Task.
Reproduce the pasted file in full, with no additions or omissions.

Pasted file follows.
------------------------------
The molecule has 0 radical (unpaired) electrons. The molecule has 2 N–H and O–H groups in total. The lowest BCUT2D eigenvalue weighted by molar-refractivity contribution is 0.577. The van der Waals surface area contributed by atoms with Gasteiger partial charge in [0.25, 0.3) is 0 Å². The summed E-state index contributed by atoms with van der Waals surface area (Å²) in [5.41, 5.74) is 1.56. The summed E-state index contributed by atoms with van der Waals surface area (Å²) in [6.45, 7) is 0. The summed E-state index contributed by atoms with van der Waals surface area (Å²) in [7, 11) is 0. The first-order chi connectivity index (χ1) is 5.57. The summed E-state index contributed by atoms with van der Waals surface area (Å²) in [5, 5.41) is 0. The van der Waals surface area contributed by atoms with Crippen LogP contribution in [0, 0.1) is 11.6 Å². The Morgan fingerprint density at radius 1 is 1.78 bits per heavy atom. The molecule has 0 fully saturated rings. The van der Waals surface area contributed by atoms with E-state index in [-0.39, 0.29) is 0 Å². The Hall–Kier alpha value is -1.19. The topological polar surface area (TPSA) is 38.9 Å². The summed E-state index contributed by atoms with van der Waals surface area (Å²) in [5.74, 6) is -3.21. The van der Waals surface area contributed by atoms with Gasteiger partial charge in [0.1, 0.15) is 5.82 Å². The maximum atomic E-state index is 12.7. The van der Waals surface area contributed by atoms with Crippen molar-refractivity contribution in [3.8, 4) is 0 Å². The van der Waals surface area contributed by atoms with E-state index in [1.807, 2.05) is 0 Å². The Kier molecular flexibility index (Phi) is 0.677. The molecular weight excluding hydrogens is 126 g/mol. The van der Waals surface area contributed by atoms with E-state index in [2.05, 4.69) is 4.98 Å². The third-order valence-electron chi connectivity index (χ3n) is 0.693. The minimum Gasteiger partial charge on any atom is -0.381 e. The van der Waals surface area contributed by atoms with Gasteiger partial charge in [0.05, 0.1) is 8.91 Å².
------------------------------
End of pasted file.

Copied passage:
The molecule has 0 radical (unpaired) electrons. The molecule has 2 N–H and O–H groups in total. The lowest BCUT2D eigenvalue weighted by molar-refractivity contribution is 0.577. The van der Waals surface area contributed by atoms with Gasteiger partial charge in [0.25, 0.3) is 0 Å². The summed E-state index contributed by atoms with van der Waals surface area (Å²) in [5.41, 5.74) is 1.56. The summed E-state index contributed by atoms with van der Waals surface area (Å²) in [6.45, 7) is 0. The summed E-state index contributed by atoms with van der Waals surface area (Å²) in [7, 11) is 0. The first-order chi connectivity index (χ1) is 5.57. The summed E-state index contributed by atoms with van der Waals surface area (Å²) in [5, 5.41) is 0. The van der Waals surface area contributed by atoms with Crippen LogP contribution in [0, 0.1) is 11.6 Å². The Morgan fingerprint density at radius 1 is 1.78 bits per heavy atom. The molecule has 0 fully saturated rings. The van der Waals surface area contributed by atoms with E-state index in [-0.39, 0.29) is 0 Å². The Hall–Kier alpha value is -1.19. The topological polar surface area (TPSA) is 38.9 Å². The summed E-state index contributed by atoms with van der Waals surface area (Å²) in [5.74, 6) is -3.21. The van der Waals surface area contributed by atoms with Gasteiger partial charge in [0.1, 0.15) is 5.82 Å². The maximum atomic E-state index is 12.7. The van der Waals surface area contributed by atoms with Crippen molar-refractivity contribution in [3.8, 4) is 0 Å². The van der Waals surface area contributed by atoms with E-state index in [1.807, 2.05) is 0 Å². The Kier molecular flexibility index (Phi) is 0.677. The molecular weight excluding hydrogens is 126 g/mol. The van der Waals surface area contributed by atoms with E-state index in [2.05, 4.69) is 4.98 Å². The third-order valence-electron chi connectivity index (χ3n) is 0.693. The minimum Gasteiger partial charge on any atom is -0.381 e. The van der Waals surface area contributed by atoms with Gasteiger partial charge in [0.05, 0.1) is 8.91 Å².